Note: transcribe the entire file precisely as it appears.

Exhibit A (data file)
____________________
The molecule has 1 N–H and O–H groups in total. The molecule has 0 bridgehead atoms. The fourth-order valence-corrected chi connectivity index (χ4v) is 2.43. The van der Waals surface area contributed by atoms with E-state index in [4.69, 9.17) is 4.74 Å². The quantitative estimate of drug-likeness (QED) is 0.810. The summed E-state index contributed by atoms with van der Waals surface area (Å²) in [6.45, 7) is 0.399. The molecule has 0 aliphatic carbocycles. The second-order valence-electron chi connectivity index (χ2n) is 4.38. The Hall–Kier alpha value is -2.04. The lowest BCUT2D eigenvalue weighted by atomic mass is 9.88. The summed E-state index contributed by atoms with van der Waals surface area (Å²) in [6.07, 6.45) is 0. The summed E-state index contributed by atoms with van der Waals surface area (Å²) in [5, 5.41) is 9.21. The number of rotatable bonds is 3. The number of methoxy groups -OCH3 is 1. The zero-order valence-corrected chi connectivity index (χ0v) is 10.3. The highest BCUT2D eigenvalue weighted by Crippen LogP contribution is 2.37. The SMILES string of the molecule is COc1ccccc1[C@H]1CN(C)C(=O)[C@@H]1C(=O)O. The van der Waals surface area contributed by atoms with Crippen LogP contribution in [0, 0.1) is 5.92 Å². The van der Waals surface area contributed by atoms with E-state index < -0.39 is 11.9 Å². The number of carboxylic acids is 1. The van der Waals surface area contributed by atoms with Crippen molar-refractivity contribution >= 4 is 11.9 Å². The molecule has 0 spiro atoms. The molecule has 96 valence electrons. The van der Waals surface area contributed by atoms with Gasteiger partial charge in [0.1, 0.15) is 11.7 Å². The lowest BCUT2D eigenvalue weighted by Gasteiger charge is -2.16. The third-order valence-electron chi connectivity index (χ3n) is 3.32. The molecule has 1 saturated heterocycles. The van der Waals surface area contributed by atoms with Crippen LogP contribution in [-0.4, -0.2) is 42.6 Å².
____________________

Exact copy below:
The molecule has 1 N–H and O–H groups in total. The molecule has 0 bridgehead atoms. The fourth-order valence-corrected chi connectivity index (χ4v) is 2.43. The van der Waals surface area contributed by atoms with E-state index in [4.69, 9.17) is 4.74 Å². The quantitative estimate of drug-likeness (QED) is 0.810. The summed E-state index contributed by atoms with van der Waals surface area (Å²) in [6.45, 7) is 0.399. The molecule has 0 aliphatic carbocycles. The second-order valence-electron chi connectivity index (χ2n) is 4.38. The Hall–Kier alpha value is -2.04. The lowest BCUT2D eigenvalue weighted by atomic mass is 9.88. The summed E-state index contributed by atoms with van der Waals surface area (Å²) in [6.07, 6.45) is 0. The summed E-state index contributed by atoms with van der Waals surface area (Å²) in [5, 5.41) is 9.21. The number of rotatable bonds is 3. The number of methoxy groups -OCH3 is 1. The zero-order valence-corrected chi connectivity index (χ0v) is 10.3. The highest BCUT2D eigenvalue weighted by Crippen LogP contribution is 2.37. The SMILES string of the molecule is COc1ccccc1[C@H]1CN(C)C(=O)[C@@H]1C(=O)O. The van der Waals surface area contributed by atoms with Crippen LogP contribution in [0, 0.1) is 5.92 Å². The van der Waals surface area contributed by atoms with E-state index < -0.39 is 11.9 Å². The number of carboxylic acids is 1. The van der Waals surface area contributed by atoms with Crippen molar-refractivity contribution >= 4 is 11.9 Å². The molecule has 0 spiro atoms. The molecule has 96 valence electrons. The van der Waals surface area contributed by atoms with Gasteiger partial charge in [0.1, 0.15) is 11.7 Å². The lowest BCUT2D eigenvalue weighted by Gasteiger charge is -2.16. The third-order valence-electron chi connectivity index (χ3n) is 3.32. The molecule has 1 saturated heterocycles. The van der Waals surface area contributed by atoms with Crippen LogP contribution in [-0.4, -0.2) is 42.6 Å².